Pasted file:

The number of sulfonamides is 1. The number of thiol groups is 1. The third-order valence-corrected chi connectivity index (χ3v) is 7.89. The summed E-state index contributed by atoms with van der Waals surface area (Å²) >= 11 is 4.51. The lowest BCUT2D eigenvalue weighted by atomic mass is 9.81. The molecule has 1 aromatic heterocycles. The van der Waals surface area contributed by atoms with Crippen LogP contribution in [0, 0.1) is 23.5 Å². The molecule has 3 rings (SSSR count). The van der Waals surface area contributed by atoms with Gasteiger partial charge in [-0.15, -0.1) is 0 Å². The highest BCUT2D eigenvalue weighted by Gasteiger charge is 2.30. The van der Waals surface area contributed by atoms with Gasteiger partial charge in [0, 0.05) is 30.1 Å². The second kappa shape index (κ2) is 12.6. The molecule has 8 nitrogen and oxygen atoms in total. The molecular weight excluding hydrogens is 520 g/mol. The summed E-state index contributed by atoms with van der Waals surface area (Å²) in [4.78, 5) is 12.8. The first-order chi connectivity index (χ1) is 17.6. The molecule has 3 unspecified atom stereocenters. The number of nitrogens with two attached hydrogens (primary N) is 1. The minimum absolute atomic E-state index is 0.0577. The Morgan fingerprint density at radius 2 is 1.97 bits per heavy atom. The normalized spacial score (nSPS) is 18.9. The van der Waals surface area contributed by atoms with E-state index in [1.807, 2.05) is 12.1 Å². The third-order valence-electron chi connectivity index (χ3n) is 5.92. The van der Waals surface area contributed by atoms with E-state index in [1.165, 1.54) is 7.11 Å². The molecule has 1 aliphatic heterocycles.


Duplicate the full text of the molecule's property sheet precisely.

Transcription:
The number of sulfonamides is 1. The number of thiol groups is 1. The third-order valence-corrected chi connectivity index (χ3v) is 7.89. The summed E-state index contributed by atoms with van der Waals surface area (Å²) >= 11 is 4.51. The lowest BCUT2D eigenvalue weighted by atomic mass is 9.81. The molecule has 1 aromatic heterocycles. The van der Waals surface area contributed by atoms with Crippen LogP contribution in [0, 0.1) is 23.5 Å². The molecule has 3 rings (SSSR count). The van der Waals surface area contributed by atoms with Gasteiger partial charge in [-0.15, -0.1) is 0 Å². The highest BCUT2D eigenvalue weighted by Gasteiger charge is 2.30. The van der Waals surface area contributed by atoms with Gasteiger partial charge in [0, 0.05) is 30.1 Å². The second kappa shape index (κ2) is 12.6. The molecule has 8 nitrogen and oxygen atoms in total. The molecular weight excluding hydrogens is 520 g/mol. The summed E-state index contributed by atoms with van der Waals surface area (Å²) in [4.78, 5) is 12.8. The first-order chi connectivity index (χ1) is 17.6. The molecule has 3 unspecified atom stereocenters. The number of nitrogens with two attached hydrogens (primary N) is 1. The minimum absolute atomic E-state index is 0.0577. The Morgan fingerprint density at radius 2 is 1.97 bits per heavy atom. The normalized spacial score (nSPS) is 18.9. The van der Waals surface area contributed by atoms with E-state index in [1.807, 2.05) is 12.1 Å². The third-order valence-electron chi connectivity index (χ3n) is 5.92. The van der Waals surface area contributed by atoms with E-state index in [1.165, 1.54) is 7.11 Å². The molecule has 1 aliphatic heterocycles.